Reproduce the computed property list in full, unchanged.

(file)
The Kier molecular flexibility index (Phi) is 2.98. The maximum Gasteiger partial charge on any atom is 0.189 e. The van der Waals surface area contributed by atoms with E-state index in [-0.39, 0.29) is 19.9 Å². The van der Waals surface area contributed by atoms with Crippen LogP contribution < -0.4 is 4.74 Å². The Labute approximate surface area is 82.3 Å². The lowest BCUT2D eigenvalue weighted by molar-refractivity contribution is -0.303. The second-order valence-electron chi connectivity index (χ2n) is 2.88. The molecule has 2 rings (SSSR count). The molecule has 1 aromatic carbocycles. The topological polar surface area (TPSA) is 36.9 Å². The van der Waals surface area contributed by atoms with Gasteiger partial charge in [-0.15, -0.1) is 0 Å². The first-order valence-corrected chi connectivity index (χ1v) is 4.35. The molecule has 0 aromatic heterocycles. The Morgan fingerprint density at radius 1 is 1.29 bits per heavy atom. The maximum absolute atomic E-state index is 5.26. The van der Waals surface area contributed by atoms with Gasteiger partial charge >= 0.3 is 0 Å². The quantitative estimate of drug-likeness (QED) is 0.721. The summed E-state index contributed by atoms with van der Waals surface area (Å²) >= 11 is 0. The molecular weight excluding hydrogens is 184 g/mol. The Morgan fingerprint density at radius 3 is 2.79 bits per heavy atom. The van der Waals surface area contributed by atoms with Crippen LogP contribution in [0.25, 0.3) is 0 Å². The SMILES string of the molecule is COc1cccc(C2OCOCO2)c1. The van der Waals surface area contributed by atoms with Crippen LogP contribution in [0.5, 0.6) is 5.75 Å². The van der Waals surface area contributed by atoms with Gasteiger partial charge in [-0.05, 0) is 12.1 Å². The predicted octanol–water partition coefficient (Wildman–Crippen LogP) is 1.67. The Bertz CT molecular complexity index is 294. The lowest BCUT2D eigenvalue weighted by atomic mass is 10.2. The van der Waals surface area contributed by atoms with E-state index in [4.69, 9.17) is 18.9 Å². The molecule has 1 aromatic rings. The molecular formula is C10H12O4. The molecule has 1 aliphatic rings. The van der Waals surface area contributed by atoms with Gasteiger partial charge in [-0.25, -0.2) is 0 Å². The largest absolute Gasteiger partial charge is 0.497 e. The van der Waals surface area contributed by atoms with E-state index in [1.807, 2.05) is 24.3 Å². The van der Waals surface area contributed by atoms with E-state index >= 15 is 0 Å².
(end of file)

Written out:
The Kier molecular flexibility index (Phi) is 2.98. The maximum Gasteiger partial charge on any atom is 0.189 e. The van der Waals surface area contributed by atoms with E-state index in [-0.39, 0.29) is 19.9 Å². The van der Waals surface area contributed by atoms with Crippen LogP contribution < -0.4 is 4.74 Å². The Labute approximate surface area is 82.3 Å². The lowest BCUT2D eigenvalue weighted by molar-refractivity contribution is -0.303. The second-order valence-electron chi connectivity index (χ2n) is 2.88. The molecule has 2 rings (SSSR count). The molecule has 1 aromatic carbocycles. The topological polar surface area (TPSA) is 36.9 Å². The van der Waals surface area contributed by atoms with Gasteiger partial charge in [-0.15, -0.1) is 0 Å². The first-order valence-corrected chi connectivity index (χ1v) is 4.35. The molecule has 0 aromatic heterocycles. The Morgan fingerprint density at radius 1 is 1.29 bits per heavy atom. The maximum absolute atomic E-state index is 5.26. The van der Waals surface area contributed by atoms with Gasteiger partial charge >= 0.3 is 0 Å². The quantitative estimate of drug-likeness (QED) is 0.721. The summed E-state index contributed by atoms with van der Waals surface area (Å²) >= 11 is 0. The molecular weight excluding hydrogens is 184 g/mol. The Morgan fingerprint density at radius 3 is 2.79 bits per heavy atom. The van der Waals surface area contributed by atoms with Crippen LogP contribution in [0.25, 0.3) is 0 Å². The SMILES string of the molecule is COc1cccc(C2OCOCO2)c1. The van der Waals surface area contributed by atoms with Crippen LogP contribution in [0.5, 0.6) is 5.75 Å². The van der Waals surface area contributed by atoms with Gasteiger partial charge in [-0.05, 0) is 12.1 Å². The predicted octanol–water partition coefficient (Wildman–Crippen LogP) is 1.67. The Bertz CT molecular complexity index is 294. The lowest BCUT2D eigenvalue weighted by atomic mass is 10.2. The van der Waals surface area contributed by atoms with E-state index in [4.69, 9.17) is 18.9 Å². The molecule has 1 aromatic rings. The molecular formula is C10H12O4. The molecule has 1 aliphatic rings. The van der Waals surface area contributed by atoms with Gasteiger partial charge in [-0.25, -0.2) is 0 Å². The largest absolute Gasteiger partial charge is 0.497 e. The van der Waals surface area contributed by atoms with E-state index in [1.807, 2.05) is 24.3 Å². The van der Waals surface area contributed by atoms with E-state index >= 15 is 0 Å².